Friday, April 22, 2011

The River Path

                Today I’m in the park by the river, juggling.  I really shouldn’t walk, my feet are pretty tired from yesterday, and I need to go slow, let them heal.  But I can’t resist, the day is just radiant, drenched in springtime.
                Maybe just a couple miles on the flat path.  I’ll go slow.  As I start down the path, everything in the world is glittering.  Bright yellow Dandelion blossoms hug the ground, sunlight bounces off whitecaps in the river, a cyclist whispers by wearing colorful tights and helmet.
                As I walk, my attention is immersed in the colors and sounds.  My mind settles in the present and the chatter slows down, then stops.  I draw my attention to my breath, feel the rush of cool air in and out.  Then I send it down to my feet.  They hurt a little, but only a little.  The sensation of each foot touching the ground, then lifting brings me to the present moment.
                Stabilized,  I send my attention back out to the colorful, singing world.  Soon I am aware of my feet and the rhythm of walking only with a small part of my attention.  Most of my attention is taking in the sensorial feast of a sunny spring day.   The sights and sounds appear up ahead, come close, then recede behind me.  Sounds are the last to drift away, and then there are new ones to replace them.
                Now a sensation has taken hold in my physical self that is an old friend.  It seems like I’m not really walking anymore.  With most of my attention on other things, the steps are barely felt, and it seems more like I’m floating along, slowly, simply seeing each scene come and go, unattched.  Much of the long winding trail traversing the high ridges has passed by me in this way.  It is a comforting and expanding state of mind, and one of my first experiences with mindfulness.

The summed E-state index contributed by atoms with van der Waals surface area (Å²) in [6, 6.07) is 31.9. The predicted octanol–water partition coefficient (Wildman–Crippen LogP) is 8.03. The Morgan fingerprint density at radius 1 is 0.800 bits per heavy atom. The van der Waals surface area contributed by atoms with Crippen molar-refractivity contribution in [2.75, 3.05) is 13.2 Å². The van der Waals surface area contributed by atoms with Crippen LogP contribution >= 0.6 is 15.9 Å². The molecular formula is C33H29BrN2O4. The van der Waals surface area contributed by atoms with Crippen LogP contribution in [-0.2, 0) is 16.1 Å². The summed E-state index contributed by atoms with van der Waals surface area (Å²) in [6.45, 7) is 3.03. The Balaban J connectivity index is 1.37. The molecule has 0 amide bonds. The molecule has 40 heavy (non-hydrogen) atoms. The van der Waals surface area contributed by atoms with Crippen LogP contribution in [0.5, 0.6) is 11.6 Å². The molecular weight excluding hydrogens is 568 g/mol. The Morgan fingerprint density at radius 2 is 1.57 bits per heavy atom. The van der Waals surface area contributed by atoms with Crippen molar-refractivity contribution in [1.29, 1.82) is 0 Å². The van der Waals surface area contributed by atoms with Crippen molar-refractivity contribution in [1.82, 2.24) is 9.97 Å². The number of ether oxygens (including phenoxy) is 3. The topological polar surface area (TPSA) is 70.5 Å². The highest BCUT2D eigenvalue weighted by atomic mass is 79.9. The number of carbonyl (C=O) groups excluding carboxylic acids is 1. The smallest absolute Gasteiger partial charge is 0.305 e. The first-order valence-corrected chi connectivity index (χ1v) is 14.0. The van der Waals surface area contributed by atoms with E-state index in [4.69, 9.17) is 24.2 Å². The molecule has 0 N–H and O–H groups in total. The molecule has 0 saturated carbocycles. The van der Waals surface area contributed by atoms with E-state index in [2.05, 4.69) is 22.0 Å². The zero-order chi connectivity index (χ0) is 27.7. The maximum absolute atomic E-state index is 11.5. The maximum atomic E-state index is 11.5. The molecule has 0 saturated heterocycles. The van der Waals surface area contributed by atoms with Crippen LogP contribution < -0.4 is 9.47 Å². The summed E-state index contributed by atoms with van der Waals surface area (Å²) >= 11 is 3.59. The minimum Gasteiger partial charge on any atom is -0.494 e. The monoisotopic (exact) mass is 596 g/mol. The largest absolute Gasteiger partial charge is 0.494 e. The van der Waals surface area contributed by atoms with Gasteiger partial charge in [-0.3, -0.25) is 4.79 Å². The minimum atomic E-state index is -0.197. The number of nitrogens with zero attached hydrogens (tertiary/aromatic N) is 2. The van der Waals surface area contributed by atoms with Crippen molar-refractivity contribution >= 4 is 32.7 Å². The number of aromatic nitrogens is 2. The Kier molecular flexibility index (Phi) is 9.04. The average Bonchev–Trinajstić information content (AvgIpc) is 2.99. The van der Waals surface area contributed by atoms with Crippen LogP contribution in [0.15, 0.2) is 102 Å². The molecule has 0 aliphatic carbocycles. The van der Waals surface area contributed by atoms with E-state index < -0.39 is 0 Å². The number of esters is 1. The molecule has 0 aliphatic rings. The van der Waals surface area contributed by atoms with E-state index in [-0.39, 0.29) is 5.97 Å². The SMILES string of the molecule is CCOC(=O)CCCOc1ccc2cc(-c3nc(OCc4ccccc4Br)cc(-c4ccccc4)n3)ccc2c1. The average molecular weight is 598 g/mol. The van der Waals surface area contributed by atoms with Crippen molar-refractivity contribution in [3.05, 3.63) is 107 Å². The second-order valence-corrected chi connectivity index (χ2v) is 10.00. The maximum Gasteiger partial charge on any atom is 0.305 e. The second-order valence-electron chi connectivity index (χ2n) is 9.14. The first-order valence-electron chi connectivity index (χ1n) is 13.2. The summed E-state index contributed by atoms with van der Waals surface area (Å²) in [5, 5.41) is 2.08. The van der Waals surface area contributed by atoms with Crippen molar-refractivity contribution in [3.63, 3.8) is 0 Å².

When I as sixteen, hiking the high ridges alone for the first time, I didn’t know it was called anything.  I only knew it felt good.  And I discovered I kept on feeling good after I stopped.  Today, it’s the same.  When my walk is over, I can sense my Self changed by the experience.  The best part is, it doesn’t have to be done anywhere special.
                In this state of mind, everywhere is special.

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